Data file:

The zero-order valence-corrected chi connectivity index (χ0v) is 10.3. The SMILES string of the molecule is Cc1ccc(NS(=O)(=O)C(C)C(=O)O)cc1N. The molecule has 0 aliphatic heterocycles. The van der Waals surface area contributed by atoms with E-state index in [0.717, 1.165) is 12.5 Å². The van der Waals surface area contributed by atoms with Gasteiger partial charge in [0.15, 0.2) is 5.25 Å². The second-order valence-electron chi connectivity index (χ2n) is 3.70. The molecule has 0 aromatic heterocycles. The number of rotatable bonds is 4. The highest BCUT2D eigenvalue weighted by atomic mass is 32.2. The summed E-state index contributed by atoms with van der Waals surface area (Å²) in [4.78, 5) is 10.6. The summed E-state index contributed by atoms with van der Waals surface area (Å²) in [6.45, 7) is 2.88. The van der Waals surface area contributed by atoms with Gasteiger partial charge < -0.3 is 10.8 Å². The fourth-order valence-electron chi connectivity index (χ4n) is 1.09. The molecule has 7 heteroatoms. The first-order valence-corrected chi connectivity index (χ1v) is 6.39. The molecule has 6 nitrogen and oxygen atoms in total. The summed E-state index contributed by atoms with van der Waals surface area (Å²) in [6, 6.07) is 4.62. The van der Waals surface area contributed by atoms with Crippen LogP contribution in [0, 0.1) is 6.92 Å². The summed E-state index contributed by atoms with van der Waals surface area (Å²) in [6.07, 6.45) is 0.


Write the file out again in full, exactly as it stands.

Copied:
The zero-order valence-corrected chi connectivity index (χ0v) is 10.3. The SMILES string of the molecule is Cc1ccc(NS(=O)(=O)C(C)C(=O)O)cc1N. The molecule has 0 aliphatic heterocycles. The van der Waals surface area contributed by atoms with E-state index in [0.717, 1.165) is 12.5 Å². The van der Waals surface area contributed by atoms with Gasteiger partial charge in [0.15, 0.2) is 5.25 Å². The second-order valence-electron chi connectivity index (χ2n) is 3.70. The molecule has 0 aromatic heterocycles. The number of rotatable bonds is 4. The highest BCUT2D eigenvalue weighted by atomic mass is 32.2. The summed E-state index contributed by atoms with van der Waals surface area (Å²) in [4.78, 5) is 10.6. The summed E-state index contributed by atoms with van der Waals surface area (Å²) in [6.45, 7) is 2.88. The van der Waals surface area contributed by atoms with Gasteiger partial charge < -0.3 is 10.8 Å². The fourth-order valence-electron chi connectivity index (χ4n) is 1.09. The molecule has 7 heteroatoms. The first-order valence-corrected chi connectivity index (χ1v) is 6.39. The molecule has 6 nitrogen and oxygen atoms in total. The summed E-state index contributed by atoms with van der Waals surface area (Å²) in [6, 6.07) is 4.62. The van der Waals surface area contributed by atoms with Crippen LogP contribution in [0, 0.1) is 6.92 Å². The summed E-state index contributed by atoms with van der Waals surface area (Å²) in [6.07, 6.45) is 0.